• Routines and Inspiration

    With the start of a new calendar year, I have successfully avoided the regular “new years resolution” in as much as I have refused to declare a New Year’s Resolution as having been made. It is just too easy to let it slip. Now that’s not to say I haven’t made some changes. Routine and my […]

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  • Doctors and Teachers and Old Tools

    I spent a good three to four hours yesterday scouring the Seoul Folk Flea Market (an absolute must see – Sinseol-dong Metro, Exit 6) for that elusive treasure. That piece of yesteryear that someone had grown tired of, attached a price tag to and set out on a table for me to find. That thing […]

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  • Thought for the week – Teach like a pirate

    I have enjoyed the opportunity over the recent school winter holiday to dive into the pages of a number of different books and challenge myself with some new ideas, some creative thinking and some good old reminders about what is important. One book that I absolutely swallowed is “Teach Like A Pirate” by Dave Burgess. Not […]

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  • I’ve gotta tell SOMEONE!!!!!

    It is not every day that I find myself bursting to share a moment of my day with someone else, but today is one of those days – actually, the first! In my new role as Principal of a K-12 International School in South Korea, a large part of my role involves joining in with […]

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  • Learning on the yellow couch!

    I’ve been at the Lucy Calkins Writers Workshop for this past week and have learned more about how to write this week than I have in 42 years, which is concerning because I have been a teacher for 22 of those years, and most of them have included teaching writing! The through-line of the workshop […]

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Routines and Inspiration

With the start of a new calendar year, I have successfully avoided the regular “new years resolution” in as much as I have refused to declare a New Year’s Resolution as having been made. It is just too easy to let it slip. Now that’s not to say I haven’t made some changes.

Routine and my search for inspiration is where I have decided things need a shake up. And rather than pinning them on a resolution arbitrarily tagged to a random day of the year, I have thought it a better strategy to pin it on the goal. Get fit and develop a routine that gives me time to think and get inspired at the start of the day.

So I have started walking each morning and using the fantastic exercise machines along the walking path whilst listening to podcasts from other folks in education.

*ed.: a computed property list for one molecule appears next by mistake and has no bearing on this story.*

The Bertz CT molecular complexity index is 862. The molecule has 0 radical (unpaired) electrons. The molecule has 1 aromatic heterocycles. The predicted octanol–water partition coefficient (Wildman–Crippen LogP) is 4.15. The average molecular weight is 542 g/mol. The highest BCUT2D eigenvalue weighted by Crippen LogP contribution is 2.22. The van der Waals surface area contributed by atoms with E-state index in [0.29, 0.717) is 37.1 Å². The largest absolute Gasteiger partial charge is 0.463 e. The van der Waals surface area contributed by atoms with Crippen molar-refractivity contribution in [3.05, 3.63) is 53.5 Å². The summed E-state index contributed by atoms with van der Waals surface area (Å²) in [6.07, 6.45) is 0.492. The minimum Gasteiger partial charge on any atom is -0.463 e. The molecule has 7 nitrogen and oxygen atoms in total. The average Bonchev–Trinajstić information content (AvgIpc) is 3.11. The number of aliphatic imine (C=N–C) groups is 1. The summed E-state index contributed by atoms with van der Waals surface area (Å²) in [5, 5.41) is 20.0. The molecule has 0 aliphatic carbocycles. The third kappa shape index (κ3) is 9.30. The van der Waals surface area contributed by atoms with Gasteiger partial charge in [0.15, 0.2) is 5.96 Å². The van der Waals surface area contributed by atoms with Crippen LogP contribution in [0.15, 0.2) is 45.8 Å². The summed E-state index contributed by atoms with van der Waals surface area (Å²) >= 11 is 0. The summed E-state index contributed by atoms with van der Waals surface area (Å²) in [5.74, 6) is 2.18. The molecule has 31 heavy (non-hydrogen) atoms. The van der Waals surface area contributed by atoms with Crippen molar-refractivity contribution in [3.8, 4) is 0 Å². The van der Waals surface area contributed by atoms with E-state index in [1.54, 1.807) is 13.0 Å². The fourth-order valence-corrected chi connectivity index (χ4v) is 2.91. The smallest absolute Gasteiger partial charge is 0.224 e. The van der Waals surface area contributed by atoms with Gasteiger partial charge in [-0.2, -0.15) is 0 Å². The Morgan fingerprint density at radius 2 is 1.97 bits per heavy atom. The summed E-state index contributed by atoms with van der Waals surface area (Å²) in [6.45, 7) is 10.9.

And what a difference it is making. Exercise, fresh air (this morning it was a very fresh -2˚C!) and pondering the conversations of other educational professionals.

When I first began, the 5am “get up and get dressed” was exceedingly difficult. Now, only two weeks in, I can’t wait to get out!

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Doctors and Teachers and Old Tools

I spent a good three to four hours yesterday scouring the Seoul Folk Flea Market (an absolute must see – Sinseol-dong Metro, Exit 6) for that elusive treasure. That piece of yesteryear that someone had grown tired of, attached a price tag to and set out on a table for me to find. That thing that I didn’t know I needed until right then, as I stood looking down at it on the table.
As I searched the tables for that elusive treasure I was constantly amazed at what was out on show and up for sale. Musical instruments, old tools, gramophones, film projectors, fishing rods, shoe cleaners, sleds, bikes, spectacles, etc, etc, etc. If the Seoul Flea Market doesn’t have it, then it hasn’t been invented, used and forgotten!
rcspg_17thsep_2013_022Of all the tables of goodness, the one table I simply stood and gaped at was a table with baskets full of old surgical instruments. Being an appreciator of all things tool-like, this was a most interesting basket of interstingness. There were some things in that basket that I had no idea how they were once used. Some things that I could imagine what they might have been used for, and some things that would cause me to either faint or run a mile if I saw a doctor coming at me with them. And it got me thinking… Do they still use these surgical instruments? If they don’t, what do the new instruments look like? How did the doctor find out about the new instruments and what prompted them to drop the old ones and begin using the new ones? Did they receive training in how to use the new surgical instruments from someone, or was it trial and error (during a surgery!!!)? Was there a book? Was there a YouTube video (Heart Surgery Fails March 2014)? Or was it by word of mouth (doctors discussing their new equipment over beer and chicken!)?
Whatever way it happened, the tools changed, practices improved and now on a table at the Seoul Folk Flea Market there sits a basket full of old surgical instruments available for sale, ready for some D.I.Y. home surgery (who needs ten fingers anyway!)